Secondly, if a driver sees a pedestrian in a crosswalk, that driver must yield to that pedestrian. Not doing so is not only a violation of state law, but I think it is also just plain rude not to let a person to finish safely crossing the street. Not doing so could make the driver liable for the pedestrian’s and/or cyclist’s injuries.
Now, what do you do when you come across a bicycle that you wish to go around? That answer is simple, a car may pass a cyclist but that car must give that cyclist at least three feet of space while passing.
This is really for safety of all parties. What I think drivers forget it (and I have been guilty of it myself over the years) is that there is a human being on that bicycle and even in the car in front of you. We all have families, people who love us, and people who do not want to see us injured. Remember, we are all humans. Now, if a car does not follow this passing law and the cyclist is obeying the law, that driver could be liable for the property damage and injuries the cyclist sustains.
One last thing on cars, always keep a lookout for municipal signs that say “Right Turn Yield to Bicycles.” They will look something like this picture from this article: Right Turn Yield to Cyclists.
I have mentioned contributory negligence a few times in this blog and here is where I explain it further.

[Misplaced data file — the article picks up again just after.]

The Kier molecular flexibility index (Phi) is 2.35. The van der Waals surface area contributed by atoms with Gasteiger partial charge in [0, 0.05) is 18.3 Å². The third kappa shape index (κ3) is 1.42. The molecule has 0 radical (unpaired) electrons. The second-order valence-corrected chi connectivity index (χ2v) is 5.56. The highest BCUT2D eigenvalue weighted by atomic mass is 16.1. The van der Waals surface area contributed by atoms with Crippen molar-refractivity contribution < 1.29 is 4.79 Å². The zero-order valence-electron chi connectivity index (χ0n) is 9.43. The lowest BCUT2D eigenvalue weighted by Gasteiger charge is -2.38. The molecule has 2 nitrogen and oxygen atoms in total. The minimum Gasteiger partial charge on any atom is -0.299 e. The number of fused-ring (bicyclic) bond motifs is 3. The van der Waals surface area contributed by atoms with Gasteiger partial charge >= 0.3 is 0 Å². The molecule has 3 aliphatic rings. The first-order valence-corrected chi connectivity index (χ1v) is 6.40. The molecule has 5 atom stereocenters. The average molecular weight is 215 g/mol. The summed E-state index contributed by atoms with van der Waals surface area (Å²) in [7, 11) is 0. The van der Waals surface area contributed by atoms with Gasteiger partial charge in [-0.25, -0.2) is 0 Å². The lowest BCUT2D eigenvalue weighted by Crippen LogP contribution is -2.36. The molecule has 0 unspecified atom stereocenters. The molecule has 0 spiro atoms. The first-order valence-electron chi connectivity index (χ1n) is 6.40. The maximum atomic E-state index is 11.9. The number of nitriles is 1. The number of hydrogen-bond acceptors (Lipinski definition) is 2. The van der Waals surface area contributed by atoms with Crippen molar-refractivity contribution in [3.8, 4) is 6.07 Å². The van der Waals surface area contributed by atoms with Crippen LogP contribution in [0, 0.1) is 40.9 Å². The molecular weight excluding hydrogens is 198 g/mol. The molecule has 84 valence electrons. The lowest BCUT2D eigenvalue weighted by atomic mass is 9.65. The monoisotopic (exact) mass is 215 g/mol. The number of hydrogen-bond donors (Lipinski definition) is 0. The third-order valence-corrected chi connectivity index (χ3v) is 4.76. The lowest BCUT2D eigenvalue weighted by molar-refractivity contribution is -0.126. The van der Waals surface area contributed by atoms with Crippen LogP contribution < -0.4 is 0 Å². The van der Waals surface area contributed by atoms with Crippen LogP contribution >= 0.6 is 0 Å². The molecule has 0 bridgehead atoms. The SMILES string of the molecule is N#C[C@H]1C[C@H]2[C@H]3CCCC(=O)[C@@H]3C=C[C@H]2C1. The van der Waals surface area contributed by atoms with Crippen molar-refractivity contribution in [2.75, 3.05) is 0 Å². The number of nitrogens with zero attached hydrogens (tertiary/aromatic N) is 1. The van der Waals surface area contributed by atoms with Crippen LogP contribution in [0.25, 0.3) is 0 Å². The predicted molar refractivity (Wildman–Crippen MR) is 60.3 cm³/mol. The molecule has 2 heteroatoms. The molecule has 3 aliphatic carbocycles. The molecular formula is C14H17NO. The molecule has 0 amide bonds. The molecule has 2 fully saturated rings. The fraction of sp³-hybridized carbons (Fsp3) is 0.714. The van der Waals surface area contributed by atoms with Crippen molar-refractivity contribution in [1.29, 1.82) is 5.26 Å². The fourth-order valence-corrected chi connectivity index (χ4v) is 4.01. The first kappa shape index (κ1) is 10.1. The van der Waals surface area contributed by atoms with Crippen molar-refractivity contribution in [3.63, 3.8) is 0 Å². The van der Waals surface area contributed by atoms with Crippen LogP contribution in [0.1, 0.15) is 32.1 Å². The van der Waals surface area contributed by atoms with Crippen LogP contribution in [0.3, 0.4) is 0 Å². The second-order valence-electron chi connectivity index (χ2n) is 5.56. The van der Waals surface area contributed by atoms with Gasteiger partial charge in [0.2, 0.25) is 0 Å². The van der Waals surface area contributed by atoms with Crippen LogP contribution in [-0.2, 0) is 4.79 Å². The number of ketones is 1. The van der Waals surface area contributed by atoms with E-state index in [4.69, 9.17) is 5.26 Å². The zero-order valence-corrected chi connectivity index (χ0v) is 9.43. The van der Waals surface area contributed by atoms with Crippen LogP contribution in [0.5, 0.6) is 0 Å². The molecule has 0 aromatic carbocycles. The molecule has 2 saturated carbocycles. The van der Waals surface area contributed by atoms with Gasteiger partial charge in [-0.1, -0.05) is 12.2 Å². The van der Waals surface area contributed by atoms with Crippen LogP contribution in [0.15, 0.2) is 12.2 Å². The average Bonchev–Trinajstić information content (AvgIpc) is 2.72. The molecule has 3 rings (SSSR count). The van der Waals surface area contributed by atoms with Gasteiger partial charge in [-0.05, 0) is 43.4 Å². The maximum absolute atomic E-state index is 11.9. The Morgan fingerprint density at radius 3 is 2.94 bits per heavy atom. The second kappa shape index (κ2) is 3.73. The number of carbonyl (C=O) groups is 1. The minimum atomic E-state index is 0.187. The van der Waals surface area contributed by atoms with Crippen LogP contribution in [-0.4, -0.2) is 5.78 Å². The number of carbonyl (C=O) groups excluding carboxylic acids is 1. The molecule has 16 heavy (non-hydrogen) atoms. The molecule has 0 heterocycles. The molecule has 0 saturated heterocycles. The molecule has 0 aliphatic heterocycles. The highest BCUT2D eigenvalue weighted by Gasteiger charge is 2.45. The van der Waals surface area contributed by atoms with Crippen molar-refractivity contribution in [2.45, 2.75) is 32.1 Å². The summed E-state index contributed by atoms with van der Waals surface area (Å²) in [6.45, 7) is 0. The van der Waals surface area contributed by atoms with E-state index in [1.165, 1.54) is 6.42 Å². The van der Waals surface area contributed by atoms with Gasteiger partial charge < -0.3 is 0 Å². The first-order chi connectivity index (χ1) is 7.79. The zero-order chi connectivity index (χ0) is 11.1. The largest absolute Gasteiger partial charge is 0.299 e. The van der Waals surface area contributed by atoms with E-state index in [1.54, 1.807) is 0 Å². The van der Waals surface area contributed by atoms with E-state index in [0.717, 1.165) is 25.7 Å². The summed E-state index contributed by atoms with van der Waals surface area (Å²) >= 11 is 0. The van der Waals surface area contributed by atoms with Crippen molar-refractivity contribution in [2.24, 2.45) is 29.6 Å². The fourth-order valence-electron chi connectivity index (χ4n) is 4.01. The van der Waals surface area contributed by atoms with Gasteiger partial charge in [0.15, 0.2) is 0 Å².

Virginia is one of a handful of states (along with Maryland and Washington, D.C. in most cases) that practices that doctrine of contributory negligence. In my opinion, it is a draconian law that is unfair and needs to be overturned and rewritten by the Virginia legislature.
What this legal doctrine means is, if you are 1% at fault for your injuries, you probably will not recover any money damages. For example, let’s say you are out on a run and step into the crosswalk with the red stop hand visible and the countdown clock going. And let’s say that clock still has 25 second remaining – plenty of time for you to get across the street. While in the crosswalk a car hits you and injures you. You are most likely contributory negligent and will not recover and money damages because you started crossing the street when the red hand, not the walking man, was visible. Remember how I said following the rules was really important if you get injured by the acts of another? This is why.